Political discourse around social-emotional learning has risen to a fever pitch in some communities around the country. One way to lower the temperature is to do what Stephanie Stewart Bridges does, keep the focus on students.
This Week's Storyteller
Stephanie Bridges has 20 plus years of experience working in higher education community health and now K-12 Education. Her expertise includes a wide range of experiences; however, she is most passionate about integrating mental health and education. Her most current work includes changing school climate through meeting student mental health needs and coordinating multi-tiered systems of support to address those needs.
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Hello, everyone! Thank you for tuning us in for another week of the Encouraging Words for School Counselors podcast. I am your host Matt Fleck, with Inspire Success, the nonprofit that inspires those who help students succeed.
During this month of February, as we recognize the amazing work of school counselors, it is hard to ignore the fact that across the country, politics and a good deal of misinformation have put some school counseling programs on the defensive, especially about programs related to cultural competency and social-emotional learning.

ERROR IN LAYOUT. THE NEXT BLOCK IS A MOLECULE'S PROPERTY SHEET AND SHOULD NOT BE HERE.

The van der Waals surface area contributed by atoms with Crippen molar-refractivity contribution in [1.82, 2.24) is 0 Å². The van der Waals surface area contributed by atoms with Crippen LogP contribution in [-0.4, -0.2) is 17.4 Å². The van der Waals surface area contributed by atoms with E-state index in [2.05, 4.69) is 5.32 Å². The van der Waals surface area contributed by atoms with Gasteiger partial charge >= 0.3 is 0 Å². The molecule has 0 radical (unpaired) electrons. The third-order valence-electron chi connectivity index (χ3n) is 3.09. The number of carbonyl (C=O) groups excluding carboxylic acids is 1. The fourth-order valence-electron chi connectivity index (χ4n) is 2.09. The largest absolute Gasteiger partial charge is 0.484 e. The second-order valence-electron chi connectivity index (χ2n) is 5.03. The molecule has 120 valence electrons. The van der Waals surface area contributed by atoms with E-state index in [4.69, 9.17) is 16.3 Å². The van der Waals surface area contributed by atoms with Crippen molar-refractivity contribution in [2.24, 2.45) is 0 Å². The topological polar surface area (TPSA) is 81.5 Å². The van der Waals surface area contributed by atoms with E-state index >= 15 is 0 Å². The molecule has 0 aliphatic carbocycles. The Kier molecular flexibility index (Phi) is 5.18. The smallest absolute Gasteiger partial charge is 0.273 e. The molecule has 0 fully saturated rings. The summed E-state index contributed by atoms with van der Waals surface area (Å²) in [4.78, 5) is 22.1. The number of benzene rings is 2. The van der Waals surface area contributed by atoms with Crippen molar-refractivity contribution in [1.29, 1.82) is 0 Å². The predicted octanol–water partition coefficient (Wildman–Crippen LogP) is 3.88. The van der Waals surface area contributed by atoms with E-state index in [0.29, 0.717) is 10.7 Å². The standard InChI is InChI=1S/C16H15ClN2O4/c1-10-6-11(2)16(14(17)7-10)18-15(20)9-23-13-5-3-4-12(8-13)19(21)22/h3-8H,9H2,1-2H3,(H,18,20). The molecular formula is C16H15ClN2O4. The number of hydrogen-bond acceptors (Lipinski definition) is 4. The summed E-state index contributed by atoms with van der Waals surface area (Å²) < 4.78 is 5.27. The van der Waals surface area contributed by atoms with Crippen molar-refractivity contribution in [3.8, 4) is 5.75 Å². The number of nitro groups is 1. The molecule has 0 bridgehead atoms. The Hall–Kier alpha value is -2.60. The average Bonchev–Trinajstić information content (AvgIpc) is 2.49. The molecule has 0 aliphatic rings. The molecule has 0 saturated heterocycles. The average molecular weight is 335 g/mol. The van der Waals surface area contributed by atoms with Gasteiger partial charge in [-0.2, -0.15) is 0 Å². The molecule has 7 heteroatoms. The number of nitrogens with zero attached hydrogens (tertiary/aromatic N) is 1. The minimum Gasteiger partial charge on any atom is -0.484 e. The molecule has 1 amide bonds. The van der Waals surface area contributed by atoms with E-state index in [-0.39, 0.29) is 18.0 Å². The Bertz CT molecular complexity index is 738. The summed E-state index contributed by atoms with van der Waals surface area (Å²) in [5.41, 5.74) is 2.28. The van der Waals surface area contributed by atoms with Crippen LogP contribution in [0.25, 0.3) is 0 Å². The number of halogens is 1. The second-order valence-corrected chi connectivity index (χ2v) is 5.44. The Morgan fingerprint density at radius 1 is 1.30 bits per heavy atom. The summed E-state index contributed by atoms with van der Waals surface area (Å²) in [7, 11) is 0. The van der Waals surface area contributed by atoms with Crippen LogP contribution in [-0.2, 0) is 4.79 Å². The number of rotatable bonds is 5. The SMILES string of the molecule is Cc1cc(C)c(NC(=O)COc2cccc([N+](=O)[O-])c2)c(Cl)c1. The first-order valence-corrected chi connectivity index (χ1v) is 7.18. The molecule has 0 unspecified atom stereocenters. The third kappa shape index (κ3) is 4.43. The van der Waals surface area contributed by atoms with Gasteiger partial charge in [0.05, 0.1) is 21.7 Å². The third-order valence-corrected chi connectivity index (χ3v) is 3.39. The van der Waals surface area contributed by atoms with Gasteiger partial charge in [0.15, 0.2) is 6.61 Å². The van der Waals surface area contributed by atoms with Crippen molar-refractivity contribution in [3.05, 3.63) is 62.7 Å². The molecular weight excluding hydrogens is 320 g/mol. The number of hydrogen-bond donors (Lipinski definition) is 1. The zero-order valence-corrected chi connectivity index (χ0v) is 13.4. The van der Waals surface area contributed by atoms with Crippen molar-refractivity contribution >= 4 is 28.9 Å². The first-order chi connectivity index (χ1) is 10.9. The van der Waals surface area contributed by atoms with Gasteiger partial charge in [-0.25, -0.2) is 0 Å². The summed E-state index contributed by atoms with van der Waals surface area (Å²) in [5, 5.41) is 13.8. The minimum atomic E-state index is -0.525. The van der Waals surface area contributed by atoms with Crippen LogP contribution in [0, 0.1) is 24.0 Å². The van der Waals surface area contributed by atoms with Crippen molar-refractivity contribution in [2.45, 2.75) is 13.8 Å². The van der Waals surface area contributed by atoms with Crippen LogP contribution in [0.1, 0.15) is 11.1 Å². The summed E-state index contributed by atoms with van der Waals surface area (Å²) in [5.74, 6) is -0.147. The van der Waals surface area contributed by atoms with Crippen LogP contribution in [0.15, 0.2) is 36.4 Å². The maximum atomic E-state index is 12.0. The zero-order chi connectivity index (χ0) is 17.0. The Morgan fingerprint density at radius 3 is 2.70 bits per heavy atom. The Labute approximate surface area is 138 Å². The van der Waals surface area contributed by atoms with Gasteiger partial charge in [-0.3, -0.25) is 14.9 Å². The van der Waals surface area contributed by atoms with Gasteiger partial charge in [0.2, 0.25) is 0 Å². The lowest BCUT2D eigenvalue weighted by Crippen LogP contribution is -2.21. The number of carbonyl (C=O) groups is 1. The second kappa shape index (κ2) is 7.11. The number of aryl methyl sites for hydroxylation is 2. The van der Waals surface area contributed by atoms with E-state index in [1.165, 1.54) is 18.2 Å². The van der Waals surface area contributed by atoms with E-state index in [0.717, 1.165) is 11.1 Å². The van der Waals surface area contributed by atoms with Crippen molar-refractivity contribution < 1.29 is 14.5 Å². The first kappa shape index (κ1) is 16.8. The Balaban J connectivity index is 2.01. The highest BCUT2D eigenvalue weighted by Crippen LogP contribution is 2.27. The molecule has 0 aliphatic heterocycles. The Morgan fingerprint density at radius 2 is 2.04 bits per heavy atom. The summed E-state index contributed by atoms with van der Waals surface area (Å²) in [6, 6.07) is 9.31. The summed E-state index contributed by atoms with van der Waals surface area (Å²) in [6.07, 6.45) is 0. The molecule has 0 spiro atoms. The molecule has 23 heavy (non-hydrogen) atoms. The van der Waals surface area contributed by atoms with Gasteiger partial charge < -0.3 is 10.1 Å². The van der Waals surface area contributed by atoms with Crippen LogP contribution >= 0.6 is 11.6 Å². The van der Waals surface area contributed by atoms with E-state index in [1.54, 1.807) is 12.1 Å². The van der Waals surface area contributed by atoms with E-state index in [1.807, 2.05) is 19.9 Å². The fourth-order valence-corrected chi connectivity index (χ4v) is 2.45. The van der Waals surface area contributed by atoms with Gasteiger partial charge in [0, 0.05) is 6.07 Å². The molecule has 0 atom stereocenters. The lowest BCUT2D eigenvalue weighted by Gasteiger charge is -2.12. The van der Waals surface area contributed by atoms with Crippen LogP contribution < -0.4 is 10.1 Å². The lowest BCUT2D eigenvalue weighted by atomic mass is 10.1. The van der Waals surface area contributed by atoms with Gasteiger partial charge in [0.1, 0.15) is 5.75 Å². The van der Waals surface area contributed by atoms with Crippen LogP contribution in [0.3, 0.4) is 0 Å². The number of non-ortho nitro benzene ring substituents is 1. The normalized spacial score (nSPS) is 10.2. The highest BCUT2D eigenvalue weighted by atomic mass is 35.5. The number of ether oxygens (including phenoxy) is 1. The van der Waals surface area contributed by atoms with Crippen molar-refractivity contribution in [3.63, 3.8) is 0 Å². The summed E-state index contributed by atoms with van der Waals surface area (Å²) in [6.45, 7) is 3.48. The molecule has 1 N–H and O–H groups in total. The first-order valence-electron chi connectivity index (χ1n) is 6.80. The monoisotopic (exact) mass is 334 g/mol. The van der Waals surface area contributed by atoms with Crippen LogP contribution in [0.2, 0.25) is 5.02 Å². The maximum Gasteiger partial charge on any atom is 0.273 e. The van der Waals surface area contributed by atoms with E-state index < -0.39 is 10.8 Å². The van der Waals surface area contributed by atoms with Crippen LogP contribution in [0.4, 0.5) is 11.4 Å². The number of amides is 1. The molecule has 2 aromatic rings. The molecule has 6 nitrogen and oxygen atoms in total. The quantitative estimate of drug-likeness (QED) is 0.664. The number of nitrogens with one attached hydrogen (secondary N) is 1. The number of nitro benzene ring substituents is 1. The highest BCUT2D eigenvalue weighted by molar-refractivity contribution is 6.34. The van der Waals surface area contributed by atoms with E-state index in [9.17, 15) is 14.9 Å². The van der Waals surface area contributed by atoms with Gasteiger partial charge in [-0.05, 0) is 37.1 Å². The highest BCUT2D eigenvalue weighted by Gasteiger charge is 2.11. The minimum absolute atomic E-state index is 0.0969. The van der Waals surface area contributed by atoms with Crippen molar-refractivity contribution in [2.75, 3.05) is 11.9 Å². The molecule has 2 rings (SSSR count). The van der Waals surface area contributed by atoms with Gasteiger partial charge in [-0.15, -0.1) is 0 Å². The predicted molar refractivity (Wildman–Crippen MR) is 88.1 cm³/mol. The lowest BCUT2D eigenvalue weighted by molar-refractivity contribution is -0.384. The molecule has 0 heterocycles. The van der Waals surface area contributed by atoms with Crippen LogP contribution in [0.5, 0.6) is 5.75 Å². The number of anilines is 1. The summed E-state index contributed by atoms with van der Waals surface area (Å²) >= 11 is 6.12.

On the positive side, though, many school counselors have found ways to deal with these challenges. Stephanie Stewart Bridges is one of them. Stephanie is the Director of African American Student and Parent Services at the South Bend Community School Corporation in northern Indiana. She works with the district’s School Climate Transformation Grant to change the school climate by putting systems in place to address not only the needs of students, but also equipping instructors and staff with ways to do that. And much of this work is examining our own mindsets around these issues.
Stephanie Stewart Bridges:
When we think about mental health, we typically think about mental health from the standpoint of it’s for the kids who have behavior issues. But actually, if we look at the integrated system of having mental health as a universal practice for all kids, then we create an opportunity for everybody to start at the same focus point. And so that’s what a lot of the work with the grant has been, is creating a common language around how we have conversations around behaviors and interventions, and then having some intentional way that we kind of, um, nominate students who do have those individual needs in a way that allows us to look at their behavior and the data around their behavior, so that we can have a clear understanding about what interventions have the best impact.
Part of Stephanie’s work involves a series of family and community engagement efforts including the Marvelous Summer and Marvelous After School programs – which play off the Marvel Comics concept of being your own superhero. Though Stephanie just started these programs last year, teachers and counselors are already seeing measurable changes in student behavior.